So, come to think of it, are CEOs – including oil-company CEOs. In business, "peer review" of a CEO's decisions would be said CEO answering to a board composed of other CEOs. Needless to say, "it got past peer review" doesn't even serve as a legal defense in a corporate-fraud criminal trial, where the burden of proof beyond a reasonable doubt is assumed by the prosecutor. If a brokerage house instituted a "peer-review" compliance system – where the compliance department is filled with other brokers – that brokerage firm would be shut down; charges would likely be laid. In the word of business, security analysis, and even stock brokerage, "it was peer reviewed" is not even a valid defense in law, let alone a defense of ethicality. Every oil-company CEO, not to mention every senior officer of an oil company, can have a chuckle over the fact that the supposedly 'idealistic' AGW crew can get away with, and have gotten away with, a lot more than they themselves could.

"Here, Sir, there may be fraud."

For those in the know, Climategate was not revelatory in terms of AGW shoddiness. It was revelatory in terms of motives – most particularly, in the 1999 E-mail from Phil Jones that said he had "completed Mike's [that is Michael Mann's] Nature trick of adding in the real temps … to hide the decline." This "trick" has already been revealed to be data-massaging thanks to notes in the associated source code. Had Jones been an ethical scientist, he would have hid nothing. Instead, he would have co-published a paper that showed the limitations of the temperature-reconstruction technique he and his partners used. He would have revealed that it was only intermittently accurate, and that the divergence problem makes it of questionable reliability. The conclusion of the paper would have recommended that the reconstruction technique be used with caution given its intermittent unreliability. Such a paper would have been consistent with the high ethical standard – the integrity – of traditional science. Needless to say, said integrity is not visible in the AGW claque. Their integrity is being questioned because it's obviously questionable.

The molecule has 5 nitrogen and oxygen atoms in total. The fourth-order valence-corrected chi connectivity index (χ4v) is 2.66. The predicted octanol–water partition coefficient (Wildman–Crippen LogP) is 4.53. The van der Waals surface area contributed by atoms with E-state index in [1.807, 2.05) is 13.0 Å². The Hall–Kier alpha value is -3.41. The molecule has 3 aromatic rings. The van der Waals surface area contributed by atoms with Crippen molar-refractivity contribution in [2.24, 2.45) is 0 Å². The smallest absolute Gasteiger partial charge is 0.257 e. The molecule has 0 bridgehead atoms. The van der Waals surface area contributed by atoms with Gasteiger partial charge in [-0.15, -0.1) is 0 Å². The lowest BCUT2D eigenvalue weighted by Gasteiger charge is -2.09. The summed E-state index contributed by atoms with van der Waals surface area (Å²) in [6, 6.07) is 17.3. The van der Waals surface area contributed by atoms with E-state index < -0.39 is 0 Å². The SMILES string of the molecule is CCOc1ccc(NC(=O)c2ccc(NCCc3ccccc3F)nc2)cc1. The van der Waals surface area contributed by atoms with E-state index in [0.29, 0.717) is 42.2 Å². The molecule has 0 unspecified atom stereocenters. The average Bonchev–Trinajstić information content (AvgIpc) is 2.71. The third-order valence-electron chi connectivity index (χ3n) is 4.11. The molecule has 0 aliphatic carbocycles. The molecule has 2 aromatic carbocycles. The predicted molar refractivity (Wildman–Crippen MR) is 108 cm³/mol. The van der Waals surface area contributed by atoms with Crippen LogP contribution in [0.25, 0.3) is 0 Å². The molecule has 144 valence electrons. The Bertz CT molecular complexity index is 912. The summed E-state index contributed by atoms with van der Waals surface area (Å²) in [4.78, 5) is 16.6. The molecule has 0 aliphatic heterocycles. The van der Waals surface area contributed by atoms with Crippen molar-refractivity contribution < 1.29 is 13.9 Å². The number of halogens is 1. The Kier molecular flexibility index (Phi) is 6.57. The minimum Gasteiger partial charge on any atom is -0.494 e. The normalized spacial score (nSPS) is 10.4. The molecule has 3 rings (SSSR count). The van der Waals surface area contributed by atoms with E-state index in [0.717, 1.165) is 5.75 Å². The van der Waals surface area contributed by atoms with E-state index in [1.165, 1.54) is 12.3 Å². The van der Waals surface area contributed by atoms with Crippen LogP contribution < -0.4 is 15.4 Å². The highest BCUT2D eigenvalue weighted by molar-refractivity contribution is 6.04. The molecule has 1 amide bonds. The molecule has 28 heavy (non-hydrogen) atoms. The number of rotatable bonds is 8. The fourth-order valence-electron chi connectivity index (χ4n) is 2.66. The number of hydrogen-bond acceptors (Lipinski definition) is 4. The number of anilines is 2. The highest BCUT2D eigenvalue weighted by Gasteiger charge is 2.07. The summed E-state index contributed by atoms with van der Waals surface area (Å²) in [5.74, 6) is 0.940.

However, scientists are not mandated to act ethically. At the criminal level, they only have to answer to the standard of common fraud – much like the securities industry in the pre-SEC days. A common-fraud standard at the criminal level has to prove more than "they faked data after receiving a grant."  In this case, it has to be proven that: the group responsible had knowingly inflated the efficacy of their flawed  temperature-reconstruction technique [it's now known that they did, thanks to Climategate]; that they used a resultant corrupted paper to secure further funding to use the same flawed reconstruction technique; and, that the purported accuracy of that technique was instrumental in securing that further funding. A mere note in the original paper that dendrochronology is at times a dubious technique may well serve as a valid defense. And, even if all those items can be established, there are two trump cards the defense could use: illegality of evidence, which could work, and the statute of limitations, which would work. At most, an investigation would reveal that they were "guilty as hell – free as a bird!"

However, "guilty as hell" combined with "free as a bird" does tend to provoke investigations, as Senator Inhofe knows. Should a full-scale investigation lead to proposing a new regulatory agency structured like the Securities and Exchange Commission, it'll be interesting to see how closely the protests from "scientists" mimic the old protests from "businessmen" when the original Securities and Exchange Act was promulgated. ESR

Daniel M. Ryan is currently watching The Gold Bubble.